By Mick Barry TD
The government have been forced to retreat on their pay policy by a wave of strikes.
Luas drivers, bus workers and teachers have all taken to the picket lines to oppose wage restraint.
The mere threat of strike action by Gardai caused extreme jitters at the Cabinet table. The government were forced to make more than €40 million worth of concessions to try to avert industrial action by the police.
The result of the Garda ballot will be known by 28 November and is far from guaranteed to be for accepting terms.
Balloting for wage increases
Nurses, doctors, low paid civil servants and others have stepped forward to seek similar increases. The Irish Medical Organisation (IMO) are balloting non consultant hospital doctors for industrial action in support of full restoration of a €3,000 allowance.
The Irish Nurses and Midwives Organisation (INMO) are balloting their 37,000 members for industrial action for pay restoration. SIPTU have indicated that they will ballot their 60,000 public sector members for industrial action if the government don’t announce plans for pay talks in February.
Many of the trade union leaders would like to use this opportunity to re-establish a social partnership process. Social partnership dominated the Irish industrial relations scene from the late 1980s to the start of the crisis years.
It involved the government, the bosses, the Irish Congress of Trade Unions (ICTU) and “civil society” organisations hammering out agreements (usually every three years) on pay and general economic policy.
Bosses are not our partners
There should be no return to social partnership. Social partnership ties the workers’ movement in with the economic policies of right-wing governments for years at a time.
It usually trades off modest pay increases and tax cuts for massive cuts in the social wage, ie health, education, other services. It severely undermines union activity by concentrating all power in the hands of the negotiators, ie the union leadership.
The bosses and their governments are not our partners. Instead, the public sector unions should submit bold wage claims in defence of their members’ living standards. These claims should be aimed at immediate full pay restoration including an end to two-tier wage rates which place new recruits, overwhelmingly younger workers, on lower wage rates than others performing the same tasks.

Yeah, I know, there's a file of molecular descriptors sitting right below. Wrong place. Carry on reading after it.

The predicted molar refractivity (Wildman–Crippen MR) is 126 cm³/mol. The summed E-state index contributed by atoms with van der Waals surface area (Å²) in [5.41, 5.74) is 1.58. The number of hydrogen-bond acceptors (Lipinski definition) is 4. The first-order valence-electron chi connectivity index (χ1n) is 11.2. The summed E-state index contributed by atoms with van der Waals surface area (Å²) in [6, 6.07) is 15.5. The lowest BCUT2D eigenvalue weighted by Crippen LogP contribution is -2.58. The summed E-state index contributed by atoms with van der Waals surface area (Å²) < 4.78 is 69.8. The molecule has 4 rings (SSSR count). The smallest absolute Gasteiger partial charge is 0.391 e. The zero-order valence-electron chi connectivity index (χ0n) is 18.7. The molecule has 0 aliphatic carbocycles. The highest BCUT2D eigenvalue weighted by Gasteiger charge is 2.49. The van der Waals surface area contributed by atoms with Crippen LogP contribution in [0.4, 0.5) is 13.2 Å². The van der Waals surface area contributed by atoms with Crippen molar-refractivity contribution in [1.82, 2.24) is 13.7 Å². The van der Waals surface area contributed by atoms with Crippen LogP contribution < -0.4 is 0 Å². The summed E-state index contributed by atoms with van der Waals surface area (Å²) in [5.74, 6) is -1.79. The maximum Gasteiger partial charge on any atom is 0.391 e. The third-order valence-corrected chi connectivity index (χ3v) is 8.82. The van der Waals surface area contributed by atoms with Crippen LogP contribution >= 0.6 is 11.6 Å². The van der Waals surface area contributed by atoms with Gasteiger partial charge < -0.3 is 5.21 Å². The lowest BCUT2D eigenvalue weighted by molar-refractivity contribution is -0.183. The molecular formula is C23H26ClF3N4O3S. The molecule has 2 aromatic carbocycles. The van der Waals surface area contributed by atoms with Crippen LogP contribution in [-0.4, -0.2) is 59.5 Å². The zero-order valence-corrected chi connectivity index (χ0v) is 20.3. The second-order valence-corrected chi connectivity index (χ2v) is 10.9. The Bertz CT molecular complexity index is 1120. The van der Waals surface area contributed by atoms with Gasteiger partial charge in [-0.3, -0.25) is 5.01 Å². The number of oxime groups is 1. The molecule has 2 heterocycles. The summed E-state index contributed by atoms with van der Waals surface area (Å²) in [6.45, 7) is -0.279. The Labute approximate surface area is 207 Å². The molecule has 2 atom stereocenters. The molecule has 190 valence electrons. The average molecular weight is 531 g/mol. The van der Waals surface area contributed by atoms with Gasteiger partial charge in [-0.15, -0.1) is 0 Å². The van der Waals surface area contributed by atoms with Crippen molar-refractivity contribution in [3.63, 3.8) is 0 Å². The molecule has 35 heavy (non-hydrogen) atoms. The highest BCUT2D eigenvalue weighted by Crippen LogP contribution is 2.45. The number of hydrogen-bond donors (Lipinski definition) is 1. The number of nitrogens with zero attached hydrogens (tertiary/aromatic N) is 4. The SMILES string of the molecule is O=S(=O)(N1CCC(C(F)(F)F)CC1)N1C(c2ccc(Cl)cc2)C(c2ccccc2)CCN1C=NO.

They should also provide for cost of living increases which take into account the rent rises which have eaten into the pay packets of so many in recent times. There should be no illusions that a right-wing government operating within the European fiscal rules and ideologically opposed to seriously taxing the rich to improve the lot of working people will willingly concede such claims.
Negotiations will inevitably be the prelude to a standoff; a standoff that can only be resolved favourably for workers by strong and determined strike action.
Tax the super-rich
The trade union movement will also need to take action to prevent the government successfully pursuing a policy of divide and conquer.
They will attempt to divide private sector workers from public. They will also attempt to divide the general public from the public sector workforce. They will do this by arguing that pay increases can only be paid for by cutting public services.
The unions must argue for improved wages AND improved services and for both to be paid for by increased taxation of the super-rich. For example: a 2% millionaire’s tax would raise €2.9 billion. Full public sector pay restoration would cost €2.1 billion.
Alongside the claims for public sector pay increases, the trade union movement should submit a wave of private sector pay increase claims. Appeals should also be made for private sector workers to join trade unions. In this way the interests of public sector workers, private sector workers and the broad mass of ordinary people can be bound more tightly together and real progress made in securing a recovery for working people.